All posts tagged: Pop Music

Abdulla, King of Uyghur Pop: His Themes

This is the second post in a multi-part series on Abdulla Abdurehim I wrote last week about the way Abdulla’s poetic voice corresponds with his deep literacy in Uyghur culture. But clearly Abdulla does much more than lean on the traditions of the past.  Although this attention to cultural symbolism and spiritual ritual are an important aspect of his public persona, Abdulla is also deeply engaged in the everyday life of increasingly urban Northwest China. In order to understand the depth of his appeal, I will outline the themes which emerge from his catalog and then analyse one of these themes. Put simply, Abdulla sings about love, moral struggle, and parents. If you take a random sample of his song titles you will see that nearly all of his songs fall into these categories: Songs of love: Embarrassment, They say I’m black, My flower you are not here, My nightingale, If I miss you, A word to my lover, Hey girl, I give you my everything, First Love, I can’t forget about you. Songs of morality: A …

“Older Brother” Abdulla the King of Uyghur Music: His Voice

This is the first post in a multi-part series on Abdulla Abdurehim I’ve asked many people why Abdulla “Aka” (Older Brother) Abdurehim is the undisputed King of Uyghur Music. It’s not that he has the gravitas of a young Elvis Presley, the steely resolve of Johnny Cash, the working-class poetics of Bruce Springsteen or the song and dance routine of the trickster Bob Dylan. People talk about the catchiness of his melodies, the way the best song writers flock to him like pigeons to a master and women flutter around him like moths to a flame. Yet these explanations always leave me unsatisfied. Abdulla is after all an average looking middle aged man from Kashgar. He’s average height. He has a moustache. It wasn’t until I watched a low-quality video (below) of him singing at an olturush or “sitting” that I began to appreciate the quiet dignity of his disposition – what Heidegger would call his being-in-the-world – and the way the burning passion of his voice fills a room. Abdulla carries a flame. When he …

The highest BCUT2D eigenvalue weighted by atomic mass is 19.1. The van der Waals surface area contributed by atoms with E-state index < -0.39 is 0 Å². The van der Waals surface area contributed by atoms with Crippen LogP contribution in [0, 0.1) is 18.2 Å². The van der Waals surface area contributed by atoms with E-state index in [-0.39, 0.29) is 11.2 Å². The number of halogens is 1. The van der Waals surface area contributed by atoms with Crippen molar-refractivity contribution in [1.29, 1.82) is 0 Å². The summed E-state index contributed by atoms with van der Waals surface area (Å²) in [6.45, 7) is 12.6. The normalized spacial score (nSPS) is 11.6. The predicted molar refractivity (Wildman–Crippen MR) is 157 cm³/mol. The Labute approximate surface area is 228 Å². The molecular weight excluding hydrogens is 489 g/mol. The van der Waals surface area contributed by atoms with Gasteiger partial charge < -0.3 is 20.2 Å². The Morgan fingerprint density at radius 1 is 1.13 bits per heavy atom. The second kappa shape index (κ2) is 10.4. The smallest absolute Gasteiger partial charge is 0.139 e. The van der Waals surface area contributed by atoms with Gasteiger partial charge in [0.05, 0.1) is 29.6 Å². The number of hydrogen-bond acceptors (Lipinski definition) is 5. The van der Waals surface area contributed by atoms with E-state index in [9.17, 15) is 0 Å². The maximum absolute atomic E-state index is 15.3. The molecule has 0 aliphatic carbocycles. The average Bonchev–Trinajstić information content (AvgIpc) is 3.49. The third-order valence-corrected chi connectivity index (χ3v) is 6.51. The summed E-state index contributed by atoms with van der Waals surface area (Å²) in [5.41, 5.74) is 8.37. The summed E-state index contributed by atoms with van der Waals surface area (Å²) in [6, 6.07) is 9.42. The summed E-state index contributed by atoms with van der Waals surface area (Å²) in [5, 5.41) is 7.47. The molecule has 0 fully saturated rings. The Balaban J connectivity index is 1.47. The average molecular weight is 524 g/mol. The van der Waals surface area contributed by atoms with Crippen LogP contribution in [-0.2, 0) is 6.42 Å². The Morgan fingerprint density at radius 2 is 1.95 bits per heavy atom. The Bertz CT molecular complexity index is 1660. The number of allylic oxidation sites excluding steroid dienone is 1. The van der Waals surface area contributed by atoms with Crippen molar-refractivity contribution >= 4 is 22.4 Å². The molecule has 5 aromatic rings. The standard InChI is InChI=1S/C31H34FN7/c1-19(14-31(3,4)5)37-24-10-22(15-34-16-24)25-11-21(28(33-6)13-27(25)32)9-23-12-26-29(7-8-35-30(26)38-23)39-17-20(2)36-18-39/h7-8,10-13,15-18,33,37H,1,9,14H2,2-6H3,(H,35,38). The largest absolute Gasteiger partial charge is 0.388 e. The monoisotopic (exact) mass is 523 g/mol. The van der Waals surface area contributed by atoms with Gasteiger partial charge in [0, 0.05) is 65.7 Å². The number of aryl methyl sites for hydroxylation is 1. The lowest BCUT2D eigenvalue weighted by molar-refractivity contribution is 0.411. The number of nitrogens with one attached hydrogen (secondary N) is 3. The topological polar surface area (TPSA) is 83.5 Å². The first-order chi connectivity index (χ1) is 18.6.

Aspiration, Masculinity and the City

Hezriti Ali’s film short and music video “With Me” Within the marriage market of the urban Uyghur community it has become almost a cliché to discuss the moral aptitude of young men in terms of their frequency of prayer. When introducing a potential boyfriend, the line given is “he prays five times a day” (Uy: u besh namazni jayida üteydu). Although this description often overlooks other moral failures such as drinking, smoking and general carousing, the overall connotation conveyed is “this guy is a good, responsible guy.” In the short film “With Me,” Hezriti Ali, another self-made migrant actor-muscian from the Southwest edge of the Taklamakan Desert, tackles this problem in an unusually subtle and implicit way. In the ten minute narrative film which proceeds his performance of the song, Hezriti lays out the context which migrant young men face in the city. Since, as for all Chinese men, the first duty of sons (particularly, for Uyghurs, younger brothers) is to one’s parents, rather than to one’s wife and her family,  underemployed strivers in the …